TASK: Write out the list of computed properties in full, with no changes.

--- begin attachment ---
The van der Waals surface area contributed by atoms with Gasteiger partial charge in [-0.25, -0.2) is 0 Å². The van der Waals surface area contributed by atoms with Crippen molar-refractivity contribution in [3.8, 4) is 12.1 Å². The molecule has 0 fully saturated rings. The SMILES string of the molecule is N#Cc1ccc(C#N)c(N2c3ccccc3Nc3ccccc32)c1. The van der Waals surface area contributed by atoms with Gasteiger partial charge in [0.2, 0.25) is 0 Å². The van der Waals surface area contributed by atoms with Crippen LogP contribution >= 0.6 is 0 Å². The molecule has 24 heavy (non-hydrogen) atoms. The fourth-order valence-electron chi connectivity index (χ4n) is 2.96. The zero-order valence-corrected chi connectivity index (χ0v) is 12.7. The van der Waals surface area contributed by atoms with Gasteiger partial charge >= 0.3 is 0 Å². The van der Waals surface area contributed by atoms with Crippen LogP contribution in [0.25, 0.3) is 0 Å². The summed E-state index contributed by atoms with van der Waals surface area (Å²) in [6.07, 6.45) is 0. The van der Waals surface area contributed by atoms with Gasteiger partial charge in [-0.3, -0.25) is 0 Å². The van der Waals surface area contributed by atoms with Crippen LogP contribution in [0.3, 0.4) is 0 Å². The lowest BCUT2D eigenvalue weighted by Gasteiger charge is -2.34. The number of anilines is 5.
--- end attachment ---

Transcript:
The van der Waals surface area contributed by atoms with Gasteiger partial charge in [-0.25, -0.2) is 0 Å². The van der Waals surface area contributed by atoms with Crippen molar-refractivity contribution in [3.8, 4) is 12.1 Å². The molecule has 0 fully saturated rings. The SMILES string of the molecule is N#Cc1ccc(C#N)c(N2c3ccccc3Nc3ccccc32)c1. The van der Waals surface area contributed by atoms with Gasteiger partial charge in [0.2, 0.25) is 0 Å². The van der Waals surface area contributed by atoms with Crippen LogP contribution >= 0.6 is 0 Å². The molecule has 24 heavy (non-hydrogen) atoms. The fourth-order valence-electron chi connectivity index (χ4n) is 2.96. The zero-order valence-corrected chi connectivity index (χ0v) is 12.7. The van der Waals surface area contributed by atoms with Gasteiger partial charge >= 0.3 is 0 Å². The van der Waals surface area contributed by atoms with Crippen LogP contribution in [0.25, 0.3) is 0 Å². The summed E-state index contributed by atoms with van der Waals surface area (Å²) in [6.07, 6.45) is 0. The van der Waals surface area contributed by atoms with Gasteiger partial charge in [-0.3, -0.25) is 0 Å². The van der Waals surface area contributed by atoms with Crippen LogP contribution in [0.3, 0.4) is 0 Å². The lowest BCUT2D eigenvalue weighted by Gasteiger charge is -2.34. The number of anilines is 5.